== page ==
keywords = "Cognitive function, Comorbidities, Isoflavones, Older adults, Phytoestrogen",
author = "{Bibi Nabihah}, {A. H.} and Suzana Shahar and Hasnah Haron",
year = "2016",
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TY - JOUR

T1 - Association between isoflavones consumption and cognitive function and comorbidities among older adults residing in the State of Johor, Malaysia

AU - Bibi Nabihah, A. H.

AU - Shahar, Suzana

AU - Haron, Hasnah

PY - 2016

Y1 - 2016

N2 - Introduction: This two-phase longitudinal study sought to determine the association between isoflavones intake on cognitive function and comorbidities among older adults from the state of Johor, Malaysia. Methods: Phase I involved baseline data collection to examine the association between isoflavones intake and cognitive function among 400 respondents aged 60-years and above, recruited through multistage random sampling. Phase 2 determined the association between isoflavones intake at the baseline and comorbidities at an 18-month follow-up. The baseline data collected included information on socio-demographics, health status, andunpometric measurements, and dietary intake using a dietary history questionnaire (DHQ). Each participant's cognitive function was evaluated using a mini mental state examination (MMSE), digit span, digit symbol, and geriatric depression scale (GDS). Results: The daily intake of total isoflavones, daidzein, and genistein were 19.1 ±19.7,11.7 ±12.3 and 7.6+8.1 mg/day, respectively. There was no significant association between isoflavones intake, and specific cognitive function including global, memory, executive functions, and depression. However, there was a significant association (p < 0.05) between isoflavones intake r=0.131 (95% CI: 0.064-0.199), daidzein intake r0.132 (95% CI: 0.064-0.199), and genistein intake ra0.129 (95% CI: 0.062-0.197) with memory (digit span) after adjustment for age, gender, educational level, and body mass index (11M1). No association was found between isoflavones intake and comorbidities (p > 0.05). Conclusion: This study found an association between isoflavones intake and memory function, but not with global cognitive, executive functions, depression, and comorbidities. There is a need to promote adequate isoflavones intake in view of its association with memory function.

AB - Introduction: This two-phase longitudinal study sought to determine the association between isoflavones intake on cognitive function and comorbidities among older adults from the state of Johor, Malaysia. Methods: Phase I involved baseline data collection to examine the association between isoflavones intake and cognitive function among 400 respondents aged 60-years and above, recruited through multistage random sampling. Phase 2 determined the association between isoflavones intake at the baseline and comorbidities at an 18-month follow-up. The baseline data collected included information on socio-demographics, health status, andunpometric measurements, and dietary intake using a dietary history questionnaire (DHQ). Each participant's cognitive function was evaluated using a mini mental state examination (MMSE), digit span, digit symbol, and geriatric depression scale (GDS). Results: The daily intake of total isoflavones, daidzein, and genistein were 19.1 ±19.7,11.7 ±12.3 and 7.6+8.1 mg/day, respectively. There was no significant association between isoflavones intake, and specific cognitive function including global, memory, executive functions, and depression. However, there was a significant association (p < 0.05) between isoflavones intake r=0.131 (95% CI: 0.064-0.199), daidzein intake r0.132 (95% CI: 0.064-0.199), and genistein intake ra0.129 (95% CI: 0.062-0.197) with memory (digit span) after adjustment for age, gender, educational level, and body mass index (11M1). No association was found between isoflavones intake and comorbidities (p > 0.05). Conclusion: This study found an association between isoflavones intake and memory function, but not with global cognitive, executive functions, depression, and comorbidities. There is a need to promote adequate isoflavones intake in view of its association with memory function.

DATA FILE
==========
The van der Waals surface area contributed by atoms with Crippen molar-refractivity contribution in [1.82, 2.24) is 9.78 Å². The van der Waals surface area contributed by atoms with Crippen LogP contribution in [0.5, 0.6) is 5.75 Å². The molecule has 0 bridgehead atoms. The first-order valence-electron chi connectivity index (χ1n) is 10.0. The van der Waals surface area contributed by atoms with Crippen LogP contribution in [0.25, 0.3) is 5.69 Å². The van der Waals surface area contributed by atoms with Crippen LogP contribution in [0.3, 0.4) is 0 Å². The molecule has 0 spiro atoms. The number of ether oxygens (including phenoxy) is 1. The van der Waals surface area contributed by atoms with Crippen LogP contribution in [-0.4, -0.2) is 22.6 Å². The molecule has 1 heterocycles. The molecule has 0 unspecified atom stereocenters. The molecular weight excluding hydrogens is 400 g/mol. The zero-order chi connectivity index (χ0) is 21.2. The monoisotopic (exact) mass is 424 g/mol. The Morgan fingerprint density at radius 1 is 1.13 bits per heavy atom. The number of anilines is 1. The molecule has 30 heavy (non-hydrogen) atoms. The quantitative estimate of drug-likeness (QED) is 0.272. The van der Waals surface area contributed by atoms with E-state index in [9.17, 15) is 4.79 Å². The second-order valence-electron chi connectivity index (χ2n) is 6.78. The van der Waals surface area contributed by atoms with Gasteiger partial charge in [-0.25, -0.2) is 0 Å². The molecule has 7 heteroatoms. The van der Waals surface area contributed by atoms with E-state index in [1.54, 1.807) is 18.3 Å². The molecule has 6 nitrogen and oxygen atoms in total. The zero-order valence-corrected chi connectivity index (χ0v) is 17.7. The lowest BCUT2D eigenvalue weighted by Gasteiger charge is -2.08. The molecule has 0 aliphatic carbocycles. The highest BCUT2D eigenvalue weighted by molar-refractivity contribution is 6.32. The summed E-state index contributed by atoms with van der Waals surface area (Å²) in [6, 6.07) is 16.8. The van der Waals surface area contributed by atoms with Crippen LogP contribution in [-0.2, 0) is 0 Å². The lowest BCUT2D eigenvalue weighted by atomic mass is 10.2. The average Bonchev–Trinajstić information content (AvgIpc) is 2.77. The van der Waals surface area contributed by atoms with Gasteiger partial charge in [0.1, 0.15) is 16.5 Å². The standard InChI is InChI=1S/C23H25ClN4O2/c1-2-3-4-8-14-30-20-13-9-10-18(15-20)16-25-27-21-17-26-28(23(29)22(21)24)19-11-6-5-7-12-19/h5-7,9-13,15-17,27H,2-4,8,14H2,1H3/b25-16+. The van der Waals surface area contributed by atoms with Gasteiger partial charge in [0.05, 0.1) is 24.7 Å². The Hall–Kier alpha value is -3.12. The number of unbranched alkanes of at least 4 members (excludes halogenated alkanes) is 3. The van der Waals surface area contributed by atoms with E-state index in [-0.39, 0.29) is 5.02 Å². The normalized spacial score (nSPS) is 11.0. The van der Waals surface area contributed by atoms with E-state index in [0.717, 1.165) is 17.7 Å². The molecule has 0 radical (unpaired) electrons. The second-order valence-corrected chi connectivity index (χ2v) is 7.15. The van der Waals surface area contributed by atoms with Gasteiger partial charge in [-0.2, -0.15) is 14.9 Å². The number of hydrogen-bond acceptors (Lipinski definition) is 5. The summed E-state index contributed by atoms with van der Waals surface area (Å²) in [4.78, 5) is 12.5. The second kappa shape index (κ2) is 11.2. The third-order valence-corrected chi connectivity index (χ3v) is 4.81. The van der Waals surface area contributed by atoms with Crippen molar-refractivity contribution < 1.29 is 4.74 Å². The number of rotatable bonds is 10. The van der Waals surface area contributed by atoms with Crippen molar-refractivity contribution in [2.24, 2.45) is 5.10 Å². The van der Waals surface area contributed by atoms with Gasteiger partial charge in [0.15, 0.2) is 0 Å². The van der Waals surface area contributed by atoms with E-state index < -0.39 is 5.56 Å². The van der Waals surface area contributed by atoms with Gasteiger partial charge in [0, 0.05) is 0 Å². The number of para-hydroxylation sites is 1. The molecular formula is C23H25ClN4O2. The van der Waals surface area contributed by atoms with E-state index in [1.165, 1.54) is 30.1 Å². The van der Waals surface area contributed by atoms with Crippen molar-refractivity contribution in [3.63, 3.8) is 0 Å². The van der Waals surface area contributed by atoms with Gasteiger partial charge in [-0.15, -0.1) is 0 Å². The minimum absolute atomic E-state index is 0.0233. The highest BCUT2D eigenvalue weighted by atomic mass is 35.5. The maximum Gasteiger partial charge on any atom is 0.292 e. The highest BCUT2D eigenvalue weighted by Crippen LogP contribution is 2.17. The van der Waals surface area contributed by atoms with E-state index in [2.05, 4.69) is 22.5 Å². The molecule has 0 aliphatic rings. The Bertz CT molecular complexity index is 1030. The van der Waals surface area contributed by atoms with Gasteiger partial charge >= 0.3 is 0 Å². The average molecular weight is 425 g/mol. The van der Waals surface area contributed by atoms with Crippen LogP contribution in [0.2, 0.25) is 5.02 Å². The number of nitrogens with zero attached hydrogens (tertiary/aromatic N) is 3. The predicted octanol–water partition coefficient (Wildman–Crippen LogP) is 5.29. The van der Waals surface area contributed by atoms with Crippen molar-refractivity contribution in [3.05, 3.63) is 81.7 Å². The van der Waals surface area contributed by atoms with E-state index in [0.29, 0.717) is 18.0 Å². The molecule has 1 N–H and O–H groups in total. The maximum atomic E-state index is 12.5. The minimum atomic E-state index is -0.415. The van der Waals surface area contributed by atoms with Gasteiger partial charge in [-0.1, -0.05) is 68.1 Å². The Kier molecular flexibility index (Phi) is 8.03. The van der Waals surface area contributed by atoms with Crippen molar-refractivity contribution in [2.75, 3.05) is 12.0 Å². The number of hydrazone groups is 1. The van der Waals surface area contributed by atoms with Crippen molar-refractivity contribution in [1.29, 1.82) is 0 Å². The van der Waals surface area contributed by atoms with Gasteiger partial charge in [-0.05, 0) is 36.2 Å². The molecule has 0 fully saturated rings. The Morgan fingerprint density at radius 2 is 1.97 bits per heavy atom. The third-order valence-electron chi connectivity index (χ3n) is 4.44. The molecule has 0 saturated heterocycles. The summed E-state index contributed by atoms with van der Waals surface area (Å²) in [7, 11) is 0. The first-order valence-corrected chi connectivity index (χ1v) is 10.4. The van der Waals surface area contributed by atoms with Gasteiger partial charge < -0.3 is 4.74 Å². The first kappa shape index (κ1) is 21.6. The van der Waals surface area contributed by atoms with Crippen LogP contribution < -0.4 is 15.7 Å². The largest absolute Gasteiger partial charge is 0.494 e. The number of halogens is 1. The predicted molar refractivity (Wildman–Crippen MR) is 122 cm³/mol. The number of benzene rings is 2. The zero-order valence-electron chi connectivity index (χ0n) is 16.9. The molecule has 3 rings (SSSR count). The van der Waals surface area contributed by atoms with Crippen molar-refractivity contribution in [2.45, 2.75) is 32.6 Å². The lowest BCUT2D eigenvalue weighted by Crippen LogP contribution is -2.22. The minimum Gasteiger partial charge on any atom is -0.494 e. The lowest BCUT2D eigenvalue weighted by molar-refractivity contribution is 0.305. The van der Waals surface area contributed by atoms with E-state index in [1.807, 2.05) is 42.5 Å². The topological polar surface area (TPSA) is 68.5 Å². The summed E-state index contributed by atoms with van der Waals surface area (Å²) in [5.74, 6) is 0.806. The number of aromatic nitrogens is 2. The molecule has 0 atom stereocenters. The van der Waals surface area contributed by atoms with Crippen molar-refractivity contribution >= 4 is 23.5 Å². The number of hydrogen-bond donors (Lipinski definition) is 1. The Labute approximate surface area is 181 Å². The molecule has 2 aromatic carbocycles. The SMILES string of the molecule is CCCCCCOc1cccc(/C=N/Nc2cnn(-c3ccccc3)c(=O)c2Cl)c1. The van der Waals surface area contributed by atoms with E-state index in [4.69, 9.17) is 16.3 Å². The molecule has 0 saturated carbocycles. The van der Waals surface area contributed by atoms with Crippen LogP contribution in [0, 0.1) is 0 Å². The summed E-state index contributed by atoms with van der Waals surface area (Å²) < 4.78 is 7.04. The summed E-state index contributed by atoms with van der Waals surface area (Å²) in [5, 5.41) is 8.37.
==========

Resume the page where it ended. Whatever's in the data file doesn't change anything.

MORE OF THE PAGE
KW - Cognitive function

KW - Comorbidities

KW - Isoflavones

KW - Older adults

KW - Phytoestrogen

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M3 - Article

VL - 22

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EP - 39

JO - Malaysian Journal of Nutrition

JF - Malaysian Journal of Nutrition

SN - 1394-035X